The steps allow me to reduce my distress and this control of distress and stress via the cultivation of serenity, balance, selflessness deactivates my illness for a while allows me to be happy, joyous and free as this appears to be the state of freedom from self, in my experience, this seems to be a state of Grace in other words. The sunlight of the spirit that Bill W mentioned.

It is the solution. I drank to get away from myself. To exhale some air and go “phew!”  I do not not have to even consider that now because I can do that via the steps, by simply taking inventory and letting go. It is our emotions that hold on to negative thoughts, that grow them in the dark shadow of our souls like fungus. Honesty is a light that extinguishes them. By letting go, by allowing my emotions to lower in intensity, to label and identify them and thus allow via, God’ loving Grace, for them to be removed (and stored away where they belong in long term memory).

But there are so many more reasons why 12 step programs work! If the majority of us have had abusive upbringings then it suggests perhaps that there are attachment issues present in many of us. For me my insecure attachment to my primary care giver, my mother, may have caused an insecure attachment which has certainly kick started my later addictions. In fact some observers have gone so far as to view addiction as an attachment disorder.

I will blog on this in the next weeks or two. I will blog on this attachment disorder as perhaps causing that “hole in the soul” that many addicts talk about in meetings.

That not belonging, being separate from. That isolation – these may all stem from insecure attachment. Insecure attachment can shape the brain in a way that makes it difficult to regulate stress and emotion and thus contribute to later addiction. It may cause the differences in emotions mentioned above. It may also point to heart of the problem and why 12 steps groups work in treating addiction.

12 step groups seem to directly treat the “Hole in the soul” by instantly giving an addict a sense of belonging which is particularly powerful after many years in the desolation of addiction. I know that I stayed in AA because I have finally found the club, the tribe, that I belong too. This   like other families is a group of people I love, but sometimes have problems with, fall out with, return to and see in a new light. It is an organic relationship. It has never been wonderful at all times but that says as much about me and my distrust of others, my insecure attachment as it does AA.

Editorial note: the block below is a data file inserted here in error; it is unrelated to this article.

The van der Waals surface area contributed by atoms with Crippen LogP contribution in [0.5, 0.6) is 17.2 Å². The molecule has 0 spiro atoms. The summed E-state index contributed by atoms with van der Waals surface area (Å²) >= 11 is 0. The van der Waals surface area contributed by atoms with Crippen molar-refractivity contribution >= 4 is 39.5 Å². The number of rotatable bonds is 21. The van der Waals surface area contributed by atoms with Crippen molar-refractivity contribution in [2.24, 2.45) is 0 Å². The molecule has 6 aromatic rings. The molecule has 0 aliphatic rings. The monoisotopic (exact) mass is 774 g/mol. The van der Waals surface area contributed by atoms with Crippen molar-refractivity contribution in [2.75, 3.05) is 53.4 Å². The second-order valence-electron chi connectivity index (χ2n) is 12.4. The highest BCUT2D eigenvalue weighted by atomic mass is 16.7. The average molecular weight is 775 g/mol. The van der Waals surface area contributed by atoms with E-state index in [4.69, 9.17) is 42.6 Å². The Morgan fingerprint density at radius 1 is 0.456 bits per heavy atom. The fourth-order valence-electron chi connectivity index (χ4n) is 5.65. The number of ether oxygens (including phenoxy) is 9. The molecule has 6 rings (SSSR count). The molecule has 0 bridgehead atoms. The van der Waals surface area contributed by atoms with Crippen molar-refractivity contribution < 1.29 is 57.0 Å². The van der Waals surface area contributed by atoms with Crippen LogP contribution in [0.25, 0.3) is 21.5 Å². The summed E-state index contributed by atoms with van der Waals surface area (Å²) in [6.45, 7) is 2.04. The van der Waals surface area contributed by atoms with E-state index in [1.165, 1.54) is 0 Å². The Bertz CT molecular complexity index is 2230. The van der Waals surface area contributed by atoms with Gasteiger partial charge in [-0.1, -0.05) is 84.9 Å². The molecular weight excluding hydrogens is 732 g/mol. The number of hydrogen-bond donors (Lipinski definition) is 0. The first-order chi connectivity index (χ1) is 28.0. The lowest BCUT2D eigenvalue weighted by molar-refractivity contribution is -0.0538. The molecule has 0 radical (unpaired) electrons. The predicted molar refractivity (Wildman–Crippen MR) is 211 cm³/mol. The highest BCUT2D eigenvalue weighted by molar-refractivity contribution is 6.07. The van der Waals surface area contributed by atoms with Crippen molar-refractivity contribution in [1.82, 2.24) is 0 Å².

I had grown up not even feeling part of my family. The required psychic change happened to me in my first meeting I believe.  Others have commented on how I walked into the meeting a different person from the person who left the meeting. I had a spiritual experience of some sort in my first meeting, purely through identifying with the other recovering alcoholics in the meeting. Not about their drinking, but by identifying with their spiritual malady. I identified with there emotional disease and I realised that if they could find a solution then there was a chance, however small, that I could too. The first flickers of hope happened in that very first meeting.

I knew in my heart I had somehow returned home in a strange way. I had found my surrogate family, those who would help love me back to health and recovery.
Perhaps this is what Science is generally not getting about 12 step groups, the powerful therapeutic tool of talking with someone who has been where you have, who shares your disease and who can help you recovery, as they have. Even now sitting in an AA meeting is the most spiritual thing I do. More so that attending Chapel, visiting monks in isolated monasteries.

Identification with those in the same boat as you is profound. It tells you are not alone. It tells you I need to help you to help me. We are in this together, not you and I. Us, together.

It accepts you as you are, at your lowest ebb, at your rock bottom, your most degraded self. It offers your affection when you are your most unlovable, most wretched.

This for me was the key, being accepted into a group I knew I belonged in. My new home. My new secure attachment. I believe this secure attachment and the love you have for fellowships, sponsees and the love you can now show yourself and your family and friends and people in your life is that solution. To Love and be loved.

I felt in my active addiction I was not deserving of love, that you shouldn’t give me your love. I didn’t know how to give you mine. Now I have so much love inside of me. It is this love that has filled up the hole in my soul.

Okay, it has also increased my natural opioids, raised my dopamine via belonging, raised the GABA brakes in my brain. It has also increase my serotoninergic well being and happiness, it has lower my excitatory glutamate. It has restored more neuro-chemical balance in my head. By prayer and mediation and helping others it restores sanity, fleeting periods of homeostasis, balance, serenity. It most importantly reduces stress/distress, silences my addiction, long enough for me to think of others, help others. And there is not greater buzz that helping others. Love is the drug that I have been thinking off. Love is the solution.